Forests are key to life. 1.2 billion poor people depend on trees and forests for their wood, fuel, fodder and food.
Illegal logging is one of the major causes of deforestation. It deprives people of their livelihoods and fuels conflict in fragile areas. A decade of international effort to improve the way forests are governed, and tackle illegal logging and its related trade, has led to improvements in the lives of tens of millions of the world’s poorest people.
These are the findings of a report released today by Chatham House. The report, Illegal Logging and Related Trade: Indicators of the Global Response, was carried out by independent researchers across a range of countries and shows that the total global production of illegal timber has fallen by 22% since 2002.
Speaking at the launch event, International Development Minister Stephen O’Brien, said:
In the world’s poorest countries, illegal logging fuels corruption and results in billions of pounds in lost revenue every year.
For the hundreds of millions of people across the globe who depend on forests for their livelihood, curbing the scourge of illegal logging means vital sources of income remain protected.
This groundbreaking report sets out the success stories brought about through international efforts in reducing illegal logging which encourages us all to pursue these efforts further and further.
Forests and people
The short film below shows how the Knasaimos people of West Papua, Indonesia have benefited from recent government measures to clamp down on illegal logging.
The Knasaimos People from Handcrafted Films on Vimeo.
The Chatham House report highlights that reducing illegal logging has huge financial benefits for developing countries, with every £1 invested in tackling illegal logging bringing £6 of additional revenue into the exchequers of developing countries. This money can then be used to alleviate poverty by building up education and health systems and providing better access to clean water and sanitation.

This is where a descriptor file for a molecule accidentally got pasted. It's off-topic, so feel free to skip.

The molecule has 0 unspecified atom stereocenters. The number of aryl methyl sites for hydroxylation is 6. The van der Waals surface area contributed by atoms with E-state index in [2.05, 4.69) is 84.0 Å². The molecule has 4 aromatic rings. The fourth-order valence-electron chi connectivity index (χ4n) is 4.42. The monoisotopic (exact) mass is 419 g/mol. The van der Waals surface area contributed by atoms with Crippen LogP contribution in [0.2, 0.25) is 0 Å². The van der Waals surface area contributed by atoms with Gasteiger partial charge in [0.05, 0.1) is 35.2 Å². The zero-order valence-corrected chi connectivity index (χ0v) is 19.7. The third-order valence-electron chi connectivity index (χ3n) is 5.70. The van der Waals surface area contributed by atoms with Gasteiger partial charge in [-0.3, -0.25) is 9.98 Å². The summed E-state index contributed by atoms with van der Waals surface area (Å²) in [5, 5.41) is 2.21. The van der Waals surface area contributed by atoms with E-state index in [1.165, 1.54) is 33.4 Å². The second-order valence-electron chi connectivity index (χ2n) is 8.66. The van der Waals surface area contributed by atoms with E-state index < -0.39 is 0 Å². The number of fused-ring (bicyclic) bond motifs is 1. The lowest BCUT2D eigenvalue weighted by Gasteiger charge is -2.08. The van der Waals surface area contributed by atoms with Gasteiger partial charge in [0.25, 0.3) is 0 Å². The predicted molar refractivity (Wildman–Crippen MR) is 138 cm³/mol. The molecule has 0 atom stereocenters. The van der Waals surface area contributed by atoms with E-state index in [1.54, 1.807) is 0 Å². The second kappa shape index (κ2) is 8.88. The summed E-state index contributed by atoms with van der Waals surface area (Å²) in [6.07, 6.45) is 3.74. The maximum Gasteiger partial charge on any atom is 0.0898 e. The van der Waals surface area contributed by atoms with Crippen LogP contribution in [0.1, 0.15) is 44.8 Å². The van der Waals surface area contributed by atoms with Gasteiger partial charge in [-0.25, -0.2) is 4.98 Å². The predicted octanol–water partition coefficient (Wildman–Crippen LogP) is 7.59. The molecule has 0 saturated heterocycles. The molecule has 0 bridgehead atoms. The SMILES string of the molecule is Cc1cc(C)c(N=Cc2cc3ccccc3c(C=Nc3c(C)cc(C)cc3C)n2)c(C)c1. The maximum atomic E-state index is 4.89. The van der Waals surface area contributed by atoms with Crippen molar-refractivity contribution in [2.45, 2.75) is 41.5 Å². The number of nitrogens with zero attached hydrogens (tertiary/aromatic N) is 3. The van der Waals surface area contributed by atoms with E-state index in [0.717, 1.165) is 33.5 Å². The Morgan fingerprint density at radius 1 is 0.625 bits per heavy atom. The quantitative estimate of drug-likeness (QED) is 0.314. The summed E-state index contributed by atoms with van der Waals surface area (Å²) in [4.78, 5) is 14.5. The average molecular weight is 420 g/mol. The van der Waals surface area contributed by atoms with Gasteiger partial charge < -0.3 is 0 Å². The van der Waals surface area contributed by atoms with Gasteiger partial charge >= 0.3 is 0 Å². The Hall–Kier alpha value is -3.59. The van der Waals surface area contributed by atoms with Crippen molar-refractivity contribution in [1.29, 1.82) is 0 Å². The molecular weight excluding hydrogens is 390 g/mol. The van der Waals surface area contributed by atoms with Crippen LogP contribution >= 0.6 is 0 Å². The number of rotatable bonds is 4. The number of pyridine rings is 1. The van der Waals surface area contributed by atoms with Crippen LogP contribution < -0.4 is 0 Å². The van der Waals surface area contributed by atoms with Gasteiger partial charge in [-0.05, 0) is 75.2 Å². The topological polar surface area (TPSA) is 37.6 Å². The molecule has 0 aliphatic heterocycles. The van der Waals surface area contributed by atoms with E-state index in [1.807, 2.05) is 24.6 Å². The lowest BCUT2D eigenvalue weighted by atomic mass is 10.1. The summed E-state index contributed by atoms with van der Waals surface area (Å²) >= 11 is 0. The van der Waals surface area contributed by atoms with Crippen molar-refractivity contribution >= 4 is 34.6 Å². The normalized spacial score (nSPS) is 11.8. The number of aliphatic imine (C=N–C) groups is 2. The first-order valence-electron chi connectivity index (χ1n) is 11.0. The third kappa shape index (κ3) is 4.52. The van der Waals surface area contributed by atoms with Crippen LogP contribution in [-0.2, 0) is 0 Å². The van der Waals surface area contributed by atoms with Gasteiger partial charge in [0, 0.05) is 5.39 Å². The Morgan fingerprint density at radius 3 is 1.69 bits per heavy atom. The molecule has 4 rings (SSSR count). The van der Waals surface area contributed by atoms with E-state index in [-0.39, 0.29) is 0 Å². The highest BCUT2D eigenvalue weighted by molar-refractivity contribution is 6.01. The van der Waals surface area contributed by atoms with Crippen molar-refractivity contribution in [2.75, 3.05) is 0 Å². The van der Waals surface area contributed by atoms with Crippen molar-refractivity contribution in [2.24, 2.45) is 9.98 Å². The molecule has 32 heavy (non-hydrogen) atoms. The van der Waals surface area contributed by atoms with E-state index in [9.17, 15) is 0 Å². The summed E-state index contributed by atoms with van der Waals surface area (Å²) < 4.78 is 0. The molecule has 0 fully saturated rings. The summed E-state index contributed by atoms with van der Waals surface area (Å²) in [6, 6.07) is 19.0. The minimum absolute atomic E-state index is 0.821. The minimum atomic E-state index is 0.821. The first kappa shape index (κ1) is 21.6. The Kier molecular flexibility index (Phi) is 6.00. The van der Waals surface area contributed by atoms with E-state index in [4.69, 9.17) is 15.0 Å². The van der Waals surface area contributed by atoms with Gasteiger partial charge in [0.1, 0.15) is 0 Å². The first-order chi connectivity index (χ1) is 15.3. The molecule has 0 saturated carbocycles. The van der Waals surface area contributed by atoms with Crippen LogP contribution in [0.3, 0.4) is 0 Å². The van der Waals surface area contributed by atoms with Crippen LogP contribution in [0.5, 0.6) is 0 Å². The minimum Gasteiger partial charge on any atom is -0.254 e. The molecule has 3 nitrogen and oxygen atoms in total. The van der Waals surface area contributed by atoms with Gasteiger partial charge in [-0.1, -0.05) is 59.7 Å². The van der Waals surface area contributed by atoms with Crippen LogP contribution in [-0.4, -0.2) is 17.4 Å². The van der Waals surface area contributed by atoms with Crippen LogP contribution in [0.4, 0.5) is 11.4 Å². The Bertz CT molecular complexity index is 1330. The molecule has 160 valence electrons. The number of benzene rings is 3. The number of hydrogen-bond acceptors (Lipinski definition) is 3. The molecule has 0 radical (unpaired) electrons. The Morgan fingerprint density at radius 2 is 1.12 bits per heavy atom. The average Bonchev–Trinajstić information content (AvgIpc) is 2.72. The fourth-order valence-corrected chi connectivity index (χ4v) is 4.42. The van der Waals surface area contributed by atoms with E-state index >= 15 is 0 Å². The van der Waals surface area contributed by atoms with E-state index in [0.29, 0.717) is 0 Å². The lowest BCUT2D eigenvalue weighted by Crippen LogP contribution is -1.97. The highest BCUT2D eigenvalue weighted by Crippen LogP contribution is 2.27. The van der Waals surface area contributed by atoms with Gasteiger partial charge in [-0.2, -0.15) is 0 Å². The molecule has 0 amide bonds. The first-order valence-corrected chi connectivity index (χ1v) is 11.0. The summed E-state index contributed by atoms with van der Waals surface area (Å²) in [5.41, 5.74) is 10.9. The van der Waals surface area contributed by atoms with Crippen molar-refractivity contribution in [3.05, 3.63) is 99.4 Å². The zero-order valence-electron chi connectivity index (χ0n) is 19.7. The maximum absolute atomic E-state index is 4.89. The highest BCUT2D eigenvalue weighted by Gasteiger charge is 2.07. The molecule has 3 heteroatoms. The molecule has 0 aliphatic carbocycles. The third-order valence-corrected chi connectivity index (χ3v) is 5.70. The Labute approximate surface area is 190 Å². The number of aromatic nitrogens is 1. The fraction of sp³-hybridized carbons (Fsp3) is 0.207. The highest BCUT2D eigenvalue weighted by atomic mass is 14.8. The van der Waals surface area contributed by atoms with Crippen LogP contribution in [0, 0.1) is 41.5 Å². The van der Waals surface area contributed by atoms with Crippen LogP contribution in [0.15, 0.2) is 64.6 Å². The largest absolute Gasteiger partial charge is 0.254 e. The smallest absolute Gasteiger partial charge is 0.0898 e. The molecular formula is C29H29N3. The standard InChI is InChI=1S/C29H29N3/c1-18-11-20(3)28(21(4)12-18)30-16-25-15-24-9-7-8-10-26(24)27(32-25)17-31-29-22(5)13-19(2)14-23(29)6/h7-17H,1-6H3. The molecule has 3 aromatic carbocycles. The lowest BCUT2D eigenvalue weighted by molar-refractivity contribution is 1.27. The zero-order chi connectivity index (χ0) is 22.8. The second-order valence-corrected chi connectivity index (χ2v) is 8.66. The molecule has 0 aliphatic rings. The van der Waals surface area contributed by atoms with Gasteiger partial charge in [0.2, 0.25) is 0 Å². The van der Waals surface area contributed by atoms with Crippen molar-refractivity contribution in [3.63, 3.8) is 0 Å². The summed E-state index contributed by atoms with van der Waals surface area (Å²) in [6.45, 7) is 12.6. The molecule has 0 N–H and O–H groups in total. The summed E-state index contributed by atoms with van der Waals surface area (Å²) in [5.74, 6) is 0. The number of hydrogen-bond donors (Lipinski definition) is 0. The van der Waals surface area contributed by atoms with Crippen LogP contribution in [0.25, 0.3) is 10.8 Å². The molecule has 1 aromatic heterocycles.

One third of the world’s largest cities rely on water flows regulated by forests for their drinking supply. Forests contain more than half of land-based plant and animal species. The report also found that improving the way that forests are governed is one of the cheapest methods of cutting greenhouse gases at a cost of £2 or less per tonne of carbon.
Despite the decline in illegal logging, deforestation is still occurring at an alarming rate: 13 million hectares a year - an area 7 times the size of Wales.
Further progress in tackling this problem will require action both by timber producing countries and by wood consumer countries like the UK.
But progress is being made. Last week, the UK worked hard to get legislation passed by the European Parliament which will make it illegal to sell illegally-logged timber in the European Union. DFID is working closely with the EU on its Forest Law Enforcement Governance and Trade Action Plan under which countries enter into treaties that commit them to improve the way they govern their forests and reduce the supply of illegally logged timber. DFID is also supporting a range of forested nations, such as Indonesia, Ghana and Cameroon, in their efforts to tackle illegal logging, address climate change and reduce poverty.
If governments, the private sector and local communities continue to work together in partnership, it will be possible to eradicate the problem of illegal logging and the threat it presents to livelihoods, government revenue and peace in many developing countries.